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On 11/15/2013 05:17 PM, Paul wrote:
On Fri, 15 Nov 2013 16:34:33 -0500
Kracked_P_P---webmaster <> wrote:

On 11/15/2013 01:19 PM, Paul wrote:
On Fri, 15 Nov 2013 18:06:05 +0000
jonathon <> wrote:

Sounds simple enough (and useful) to me, and I'm not sure I agree
with e-letter's objection above,
Instead of the current theoretical maximum of 2000 page to search
for a rarely used glyph, whose position is known, you'd have to
search through 25000 pages for a glyph whose position is both
unknown, and unknowable to all, except the creator of the font
I really have no idea what you are talking about here...
How does 2000 or 25000 come into it at all? We're simply talking
about being able to filter the list by custom selections, be that
their 20-40 most used, "Engineering" symbols, or whatever.

They are talking about Unicode fonts.  They could have 2 to 10
thousand glyphs, depending on which language glyphs are supported.

What you are asking may be in the "basic" special character sets in
Basic Latin, Latin-1, Latin Extended A and B, among other glyph sets
in a "well rounded" font.  There may be 100 to 500 glyphs in those
sets in your "popular" fonts that are used.  The sets do have names
that are defined by the "font standards", but I never remember the
names or what goes where.
That still doesn't make any sense. What is this theoretical 2000
page maximum?

And why would the glyph's position be known? That's assuming you know
where the glyph is. Most cases you would only know what it looks like,
but not where it is in the list, hence why you would want some sort of
filter to make it easier to find.

And why would a filter on the special characters mean that you suddenly
need to search through 25000 pages? You would need to search through
*less* characters, not more, because you have filtered the list to only
show a subset.

As I see it, the major problem with this is that changing the font
changes the available special characters. So any subset that was
defined might not have all the characters available for the selected
font, but surely that could be shown quite simply?

Or would certain fonts have certain special characters at different
unicode locations, i.e. would different fonts have different symbols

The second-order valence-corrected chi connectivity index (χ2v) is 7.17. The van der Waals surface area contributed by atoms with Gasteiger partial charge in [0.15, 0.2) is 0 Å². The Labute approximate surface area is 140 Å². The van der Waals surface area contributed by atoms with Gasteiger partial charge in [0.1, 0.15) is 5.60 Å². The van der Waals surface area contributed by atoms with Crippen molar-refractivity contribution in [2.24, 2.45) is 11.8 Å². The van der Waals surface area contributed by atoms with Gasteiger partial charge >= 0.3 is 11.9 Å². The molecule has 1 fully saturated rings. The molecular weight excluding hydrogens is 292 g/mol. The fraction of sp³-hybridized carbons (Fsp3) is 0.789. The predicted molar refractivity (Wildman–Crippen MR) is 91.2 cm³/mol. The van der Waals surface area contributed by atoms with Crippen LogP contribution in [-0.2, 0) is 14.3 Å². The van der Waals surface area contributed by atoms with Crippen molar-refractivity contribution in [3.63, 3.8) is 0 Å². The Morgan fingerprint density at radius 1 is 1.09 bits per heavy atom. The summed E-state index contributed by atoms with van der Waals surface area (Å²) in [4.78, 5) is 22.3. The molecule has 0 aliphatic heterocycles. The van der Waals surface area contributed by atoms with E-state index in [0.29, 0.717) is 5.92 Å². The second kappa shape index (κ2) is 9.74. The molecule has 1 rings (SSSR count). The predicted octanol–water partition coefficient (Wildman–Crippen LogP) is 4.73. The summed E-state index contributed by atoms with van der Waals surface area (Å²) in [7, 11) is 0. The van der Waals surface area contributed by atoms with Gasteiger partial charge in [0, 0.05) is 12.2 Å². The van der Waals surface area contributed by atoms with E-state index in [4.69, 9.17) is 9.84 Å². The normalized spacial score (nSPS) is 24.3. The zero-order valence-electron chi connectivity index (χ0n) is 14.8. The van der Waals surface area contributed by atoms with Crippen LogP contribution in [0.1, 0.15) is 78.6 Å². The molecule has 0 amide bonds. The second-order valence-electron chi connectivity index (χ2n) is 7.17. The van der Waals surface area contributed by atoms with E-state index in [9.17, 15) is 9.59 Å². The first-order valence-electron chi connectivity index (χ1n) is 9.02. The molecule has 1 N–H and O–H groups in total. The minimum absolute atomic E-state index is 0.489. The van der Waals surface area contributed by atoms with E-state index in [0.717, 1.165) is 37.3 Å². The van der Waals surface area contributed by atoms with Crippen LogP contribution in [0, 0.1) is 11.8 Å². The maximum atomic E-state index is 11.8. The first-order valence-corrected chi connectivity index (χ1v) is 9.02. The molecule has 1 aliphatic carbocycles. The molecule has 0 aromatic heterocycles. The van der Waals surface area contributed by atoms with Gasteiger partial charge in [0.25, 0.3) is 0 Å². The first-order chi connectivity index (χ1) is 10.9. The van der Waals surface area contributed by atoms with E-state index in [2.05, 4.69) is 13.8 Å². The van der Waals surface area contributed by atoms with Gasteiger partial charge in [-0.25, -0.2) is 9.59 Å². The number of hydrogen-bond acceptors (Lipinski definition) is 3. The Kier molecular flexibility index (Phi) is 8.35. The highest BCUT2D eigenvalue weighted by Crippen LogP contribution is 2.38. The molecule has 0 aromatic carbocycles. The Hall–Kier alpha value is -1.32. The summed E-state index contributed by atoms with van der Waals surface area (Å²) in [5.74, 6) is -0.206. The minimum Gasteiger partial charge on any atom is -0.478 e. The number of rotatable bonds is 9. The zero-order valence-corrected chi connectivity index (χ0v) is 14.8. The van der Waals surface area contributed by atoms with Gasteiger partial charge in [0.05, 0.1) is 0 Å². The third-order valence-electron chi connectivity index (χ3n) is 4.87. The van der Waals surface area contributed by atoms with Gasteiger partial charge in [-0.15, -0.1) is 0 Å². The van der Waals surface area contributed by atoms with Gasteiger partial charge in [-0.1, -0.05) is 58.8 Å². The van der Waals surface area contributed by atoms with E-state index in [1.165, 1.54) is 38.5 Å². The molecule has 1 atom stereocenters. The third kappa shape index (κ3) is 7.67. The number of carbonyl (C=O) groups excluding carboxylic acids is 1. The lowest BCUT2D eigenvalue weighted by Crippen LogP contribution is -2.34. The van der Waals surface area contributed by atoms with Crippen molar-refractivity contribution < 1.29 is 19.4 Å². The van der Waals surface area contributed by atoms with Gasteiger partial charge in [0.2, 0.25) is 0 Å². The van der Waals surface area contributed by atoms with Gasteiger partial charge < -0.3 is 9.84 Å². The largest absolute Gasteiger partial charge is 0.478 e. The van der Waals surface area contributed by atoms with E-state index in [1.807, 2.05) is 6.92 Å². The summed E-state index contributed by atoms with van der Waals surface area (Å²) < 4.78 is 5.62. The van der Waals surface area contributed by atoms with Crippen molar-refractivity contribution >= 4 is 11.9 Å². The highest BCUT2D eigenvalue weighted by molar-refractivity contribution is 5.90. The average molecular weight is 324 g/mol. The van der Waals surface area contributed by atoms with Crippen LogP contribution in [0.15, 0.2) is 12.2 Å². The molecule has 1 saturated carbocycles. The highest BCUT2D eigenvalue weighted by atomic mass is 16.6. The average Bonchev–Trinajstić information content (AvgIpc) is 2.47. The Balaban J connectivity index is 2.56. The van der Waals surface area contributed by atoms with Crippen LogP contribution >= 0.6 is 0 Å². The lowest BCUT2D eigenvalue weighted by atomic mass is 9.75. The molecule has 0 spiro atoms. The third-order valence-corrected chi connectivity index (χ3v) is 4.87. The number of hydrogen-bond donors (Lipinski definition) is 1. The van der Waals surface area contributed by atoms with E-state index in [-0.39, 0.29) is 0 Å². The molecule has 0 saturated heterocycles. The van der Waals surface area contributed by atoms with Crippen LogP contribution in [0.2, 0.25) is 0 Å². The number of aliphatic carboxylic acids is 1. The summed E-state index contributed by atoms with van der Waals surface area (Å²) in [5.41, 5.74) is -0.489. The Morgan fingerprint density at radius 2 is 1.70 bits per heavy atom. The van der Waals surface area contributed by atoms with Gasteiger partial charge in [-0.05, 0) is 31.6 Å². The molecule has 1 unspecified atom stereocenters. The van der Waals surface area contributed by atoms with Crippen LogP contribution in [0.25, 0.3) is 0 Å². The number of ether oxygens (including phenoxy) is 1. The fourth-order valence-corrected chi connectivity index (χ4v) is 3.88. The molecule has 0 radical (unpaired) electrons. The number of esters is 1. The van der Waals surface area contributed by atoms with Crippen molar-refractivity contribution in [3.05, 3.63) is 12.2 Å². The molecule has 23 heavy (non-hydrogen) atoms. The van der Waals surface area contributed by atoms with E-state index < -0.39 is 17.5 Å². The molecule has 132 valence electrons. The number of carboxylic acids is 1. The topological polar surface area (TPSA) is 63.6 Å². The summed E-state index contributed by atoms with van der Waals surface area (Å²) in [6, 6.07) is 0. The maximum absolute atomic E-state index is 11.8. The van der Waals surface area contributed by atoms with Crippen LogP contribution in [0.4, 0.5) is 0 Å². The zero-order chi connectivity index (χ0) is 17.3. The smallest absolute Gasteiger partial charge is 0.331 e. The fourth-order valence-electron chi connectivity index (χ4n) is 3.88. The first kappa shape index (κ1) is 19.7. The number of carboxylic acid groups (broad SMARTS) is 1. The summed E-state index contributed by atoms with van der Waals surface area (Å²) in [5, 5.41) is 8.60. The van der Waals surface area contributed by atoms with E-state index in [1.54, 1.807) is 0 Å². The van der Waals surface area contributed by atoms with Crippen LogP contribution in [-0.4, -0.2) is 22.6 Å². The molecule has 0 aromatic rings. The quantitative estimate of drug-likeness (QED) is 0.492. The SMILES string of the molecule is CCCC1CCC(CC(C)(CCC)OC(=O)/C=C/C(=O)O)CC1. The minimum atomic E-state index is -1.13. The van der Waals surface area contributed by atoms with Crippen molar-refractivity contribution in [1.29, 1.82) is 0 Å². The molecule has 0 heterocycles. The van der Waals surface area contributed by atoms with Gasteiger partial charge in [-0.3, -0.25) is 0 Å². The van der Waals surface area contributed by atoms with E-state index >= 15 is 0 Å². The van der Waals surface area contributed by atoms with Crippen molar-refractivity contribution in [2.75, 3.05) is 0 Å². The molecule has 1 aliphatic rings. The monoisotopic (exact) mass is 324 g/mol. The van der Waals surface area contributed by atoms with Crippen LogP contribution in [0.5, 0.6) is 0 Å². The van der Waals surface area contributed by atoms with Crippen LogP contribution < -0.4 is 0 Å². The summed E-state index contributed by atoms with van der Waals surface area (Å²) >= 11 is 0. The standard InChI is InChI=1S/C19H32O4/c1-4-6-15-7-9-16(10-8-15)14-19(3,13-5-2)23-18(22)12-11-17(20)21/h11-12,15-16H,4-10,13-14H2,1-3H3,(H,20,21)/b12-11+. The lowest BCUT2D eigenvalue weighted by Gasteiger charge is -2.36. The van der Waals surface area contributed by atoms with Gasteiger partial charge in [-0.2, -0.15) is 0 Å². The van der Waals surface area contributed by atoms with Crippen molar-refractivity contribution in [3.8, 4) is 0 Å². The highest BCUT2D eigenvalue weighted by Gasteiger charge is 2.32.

for the same unicode point (or whatever it is called)?

And where does the current list of subsets come from anyway? Is that
defined within the font?

Here is a PDF file with two fonts and their named glyph sets shown in
screen clips of the "Insert Special Character" option.

Liberation Serif has 29 named sets within the range of glyph positions. 
The second font is Arial Unicode MS, which has 79 named sets within the
same range [plus on more position]


All glyphs have positions in the list of glyphs.  The "space" character
is "U+0020", and the "?" is "U+003F". 

Liberation Serif contains various glyphs from "U+0020" to "U+FFFC",
while Arial Unicode MS goes to "U+FFFD".

Arial Unicode MS includes a large collection of glyphs from many
different languages, while Liberation Serif skips most of them.

To be honest, the basic Latin glyphs that use the letters that English,
Spanish, French, etc., use for their languages, reside in just a few
glyph sets.  Most fonts have these sets plus some of the glyphs used in
Mathematics and other specialized usage in those languages, as well as
some others.  For the fonts that have more glyphs than your "standard"
fonts, they could contain glyphs for non-Latin-based languages and other
special glyphs needed by the user.  But then there are those fonts that
do not use the standard of "this glyph goes here" and use there own
specialized glyph sets.  Many Calligraphy fonts have additional fonts
that contain combinations of letters that you might see in the "art" of
hand Calligraphy.  Also there are those special fonts that are in the
"dingbat", "wingbat", "webdings", and other names of fonts that are
composed of special images in each glyph position.  The number 2 could
be an arrow pointing down and slightly to the left, or it could be a
snowflake, or a pumpkin.  These fonts will not adhere to the glyph name
set "standards".

. . . . And you thought fonts were easy to understand . . . .

Fonts are easy to use but the internal information stored within the
fonts, the glyphs, the set information, and a whole bunch more that most
people never will know about unless you use a font creation software. 

The whole point of this posting is that there may be a lot of "things"
that would need to be known and done for a "special character" sorting
or filtering routine that would work for the major percent of the fonts
out there.  Then there are the pesky ones that will make the routine
fail badly.

To be honest, I am not an expert on fonts.  I have a very large
collection of fonts - over 214,000 files in 15.2 GB of drive space
[according to the "properties" info on the folders that contain the font
collections].  I spent years collecting free fonts and looking into
their differences.  Once in a while I even work on sorting some more of
them in the folders that are listed by name [for serif and san serif]
and by font type [calligraphy, dingbats, non-English languages, and many

If you want my opinion, as a person who works with a lot of different
fonts and has over 400 fonts installed on his desktop, the Insert
Special Character option is good as it is.  The only thing that might
help a person, who needs to use the "basic sets" of special characters,
would be a printout of the font glyphs.  There are many font viewer
packages that will allow you to do this.  That way, if you want to use a
special letter with a wavy line above it, you will know where to look
for that character in the glyph list for the font.  I do this from time
to time myself.

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